Filibuster blocks bill to limit property tax increases by K-12 schools

By: - February 8, 2022 12:26 pm
Floor of the Nebraska Legislature

State senators debate on the floor of the Nebraska Legislature at the Nebraska State Capitol Building. (Rebecca S. Gratz for Nebraska Examinerz)

LINCOLN — A multi-day filibuster has blocked a bill that would have imposed new taxing limitations on K-12 schools.

On a 28-21 vote, Legislative Bill 986 fell five votes short of halting the filibuster Tuesday and allowing a vote to advance the proposal from first-round debate.

Sen. Tom Briese
Sen. Tom Briese (Rebecca S. Gratz for the Nebraska Examiner)

The bill, entitled the “School District Property Tax Limitation Act,” sought to prohibit school districts from increasing property taxes by no more than 2.5% or inflation, whichever is greater. LB 986 would have allowed those limits to be exceeded with a vote of 75% of a school board’s members or 60% of registered voters at an election.

State Sen. Tom Briese of Albion, who made the bill his personal priority, said it was a way to ensure that property tax credits provided by the Nebraska Legislature translate into reductions in local property taxes, not just slowing increases.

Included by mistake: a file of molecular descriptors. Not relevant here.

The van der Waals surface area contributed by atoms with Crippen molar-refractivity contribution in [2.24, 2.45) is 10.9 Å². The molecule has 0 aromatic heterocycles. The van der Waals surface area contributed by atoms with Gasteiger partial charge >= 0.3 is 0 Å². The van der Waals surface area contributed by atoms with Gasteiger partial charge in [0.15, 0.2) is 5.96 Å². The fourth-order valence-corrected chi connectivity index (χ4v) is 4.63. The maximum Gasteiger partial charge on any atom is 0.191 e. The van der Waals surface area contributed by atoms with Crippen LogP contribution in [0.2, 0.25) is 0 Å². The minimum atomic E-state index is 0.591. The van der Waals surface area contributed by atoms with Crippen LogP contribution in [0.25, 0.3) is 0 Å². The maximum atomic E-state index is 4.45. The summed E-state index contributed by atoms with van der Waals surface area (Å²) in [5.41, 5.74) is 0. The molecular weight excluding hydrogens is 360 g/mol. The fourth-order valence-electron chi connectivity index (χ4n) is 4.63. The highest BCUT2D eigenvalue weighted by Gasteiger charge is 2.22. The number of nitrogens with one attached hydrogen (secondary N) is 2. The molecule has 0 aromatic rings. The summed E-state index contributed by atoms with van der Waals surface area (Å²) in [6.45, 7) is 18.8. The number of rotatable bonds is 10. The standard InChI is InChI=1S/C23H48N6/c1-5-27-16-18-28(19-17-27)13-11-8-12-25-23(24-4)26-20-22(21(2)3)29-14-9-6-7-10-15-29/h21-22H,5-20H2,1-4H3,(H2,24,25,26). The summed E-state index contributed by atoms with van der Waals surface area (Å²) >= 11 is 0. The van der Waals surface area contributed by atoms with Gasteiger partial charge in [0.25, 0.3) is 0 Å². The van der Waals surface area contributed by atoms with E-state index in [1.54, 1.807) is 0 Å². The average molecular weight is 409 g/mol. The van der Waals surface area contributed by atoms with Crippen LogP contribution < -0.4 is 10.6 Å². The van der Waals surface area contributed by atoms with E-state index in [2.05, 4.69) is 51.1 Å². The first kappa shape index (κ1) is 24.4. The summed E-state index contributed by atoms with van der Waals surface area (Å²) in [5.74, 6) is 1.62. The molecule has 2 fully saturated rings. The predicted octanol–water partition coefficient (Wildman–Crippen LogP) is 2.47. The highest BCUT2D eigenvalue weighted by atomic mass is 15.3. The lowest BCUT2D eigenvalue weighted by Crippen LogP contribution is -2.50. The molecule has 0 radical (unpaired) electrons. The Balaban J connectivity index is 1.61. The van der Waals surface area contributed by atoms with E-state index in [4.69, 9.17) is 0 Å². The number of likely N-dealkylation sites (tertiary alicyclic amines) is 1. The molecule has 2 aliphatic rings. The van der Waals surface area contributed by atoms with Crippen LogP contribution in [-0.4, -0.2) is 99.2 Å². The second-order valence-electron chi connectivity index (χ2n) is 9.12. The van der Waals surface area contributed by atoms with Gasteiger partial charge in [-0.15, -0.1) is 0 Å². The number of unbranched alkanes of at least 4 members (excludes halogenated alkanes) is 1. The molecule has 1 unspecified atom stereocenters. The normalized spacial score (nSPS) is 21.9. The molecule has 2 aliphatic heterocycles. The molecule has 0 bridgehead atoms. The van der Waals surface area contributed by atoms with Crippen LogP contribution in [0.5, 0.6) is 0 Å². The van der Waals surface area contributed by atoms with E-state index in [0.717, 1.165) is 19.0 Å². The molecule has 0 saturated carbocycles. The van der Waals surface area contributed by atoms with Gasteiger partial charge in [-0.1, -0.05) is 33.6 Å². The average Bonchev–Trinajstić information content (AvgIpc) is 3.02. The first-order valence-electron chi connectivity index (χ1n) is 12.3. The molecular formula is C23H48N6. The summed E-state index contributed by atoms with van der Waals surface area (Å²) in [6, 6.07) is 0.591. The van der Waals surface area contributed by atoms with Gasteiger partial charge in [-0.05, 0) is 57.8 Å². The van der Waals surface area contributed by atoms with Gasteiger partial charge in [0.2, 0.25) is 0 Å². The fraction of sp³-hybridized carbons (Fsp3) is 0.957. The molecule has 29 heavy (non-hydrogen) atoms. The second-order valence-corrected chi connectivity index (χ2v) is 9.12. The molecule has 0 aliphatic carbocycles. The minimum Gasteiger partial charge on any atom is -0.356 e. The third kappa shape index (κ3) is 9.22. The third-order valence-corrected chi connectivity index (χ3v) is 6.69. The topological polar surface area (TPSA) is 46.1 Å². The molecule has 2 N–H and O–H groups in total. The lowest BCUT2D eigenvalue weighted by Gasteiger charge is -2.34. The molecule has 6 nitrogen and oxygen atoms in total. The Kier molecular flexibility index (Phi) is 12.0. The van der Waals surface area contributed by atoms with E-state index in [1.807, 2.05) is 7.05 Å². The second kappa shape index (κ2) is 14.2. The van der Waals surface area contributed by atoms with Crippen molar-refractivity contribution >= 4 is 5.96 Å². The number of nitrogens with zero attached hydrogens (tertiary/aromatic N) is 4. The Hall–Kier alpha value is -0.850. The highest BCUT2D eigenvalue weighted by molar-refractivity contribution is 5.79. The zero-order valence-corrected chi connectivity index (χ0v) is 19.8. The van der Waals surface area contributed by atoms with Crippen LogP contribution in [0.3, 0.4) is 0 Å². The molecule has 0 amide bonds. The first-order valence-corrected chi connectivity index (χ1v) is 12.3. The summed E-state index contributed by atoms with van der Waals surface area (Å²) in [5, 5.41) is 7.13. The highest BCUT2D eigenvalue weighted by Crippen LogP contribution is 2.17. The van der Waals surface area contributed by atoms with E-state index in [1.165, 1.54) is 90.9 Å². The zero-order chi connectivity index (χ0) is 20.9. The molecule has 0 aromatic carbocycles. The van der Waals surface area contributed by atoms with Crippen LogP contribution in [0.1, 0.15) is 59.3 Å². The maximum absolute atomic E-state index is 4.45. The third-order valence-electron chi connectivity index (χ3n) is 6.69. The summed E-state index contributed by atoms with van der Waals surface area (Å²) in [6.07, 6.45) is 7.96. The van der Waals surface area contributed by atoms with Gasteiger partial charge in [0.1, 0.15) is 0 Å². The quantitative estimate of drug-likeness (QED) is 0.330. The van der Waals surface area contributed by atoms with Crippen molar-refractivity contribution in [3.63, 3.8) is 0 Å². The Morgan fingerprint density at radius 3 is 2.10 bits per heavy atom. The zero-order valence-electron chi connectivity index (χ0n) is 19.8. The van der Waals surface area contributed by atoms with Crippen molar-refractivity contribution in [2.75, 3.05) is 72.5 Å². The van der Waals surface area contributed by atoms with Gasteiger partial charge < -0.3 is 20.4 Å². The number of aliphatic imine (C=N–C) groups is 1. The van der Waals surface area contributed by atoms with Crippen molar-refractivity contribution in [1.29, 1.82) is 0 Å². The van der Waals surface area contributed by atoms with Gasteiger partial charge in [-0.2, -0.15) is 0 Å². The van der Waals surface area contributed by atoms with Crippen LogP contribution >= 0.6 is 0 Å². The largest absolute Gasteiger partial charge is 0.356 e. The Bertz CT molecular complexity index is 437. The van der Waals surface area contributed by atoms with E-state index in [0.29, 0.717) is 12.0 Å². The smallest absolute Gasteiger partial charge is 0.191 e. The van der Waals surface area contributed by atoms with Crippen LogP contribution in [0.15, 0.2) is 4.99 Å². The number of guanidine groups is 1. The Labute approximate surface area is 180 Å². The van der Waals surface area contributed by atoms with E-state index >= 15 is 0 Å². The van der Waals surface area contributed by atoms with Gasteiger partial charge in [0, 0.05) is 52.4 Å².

It marked the second year in a row that a legislative attempt to impose more fiscal caps on K-12 school districts failed. Briese expressed frustration that the education lobby wasn’t willing to seek a middle ground, but instead adopted a “just say no” attitude.

“Our failure to act really tees it up for folks who want to put a cap proposal on the ballot,” he said.

Opponents of the bill, led by Lincoln Sen. Matt Hansen, argued that the new cap would hurt large and growing school districts, like those in Lincoln and Bennington. Other critics said that school spending has not been irresponsible and that local school boards are best able to decide local budgets.

Hansen said he is normally willing to seek compromises, but LB 986 was “just flat-out bad policy.”

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Paul Hammel
Paul Hammel

Senior Reporter Paul Hammel has covered the Nebraska state government and the state for decades. Previously with the Omaha World-Herald, Lincoln Journal Star and Omaha Sun, he is a member of the Omaha Press Club's Hall of Fame. He grows hops, brews homemade beer, plays bass guitar and basically loves traveling and writing about the state. A native of Ralston, Nebraska, he is vice president of the John G. Neihardt Foundation.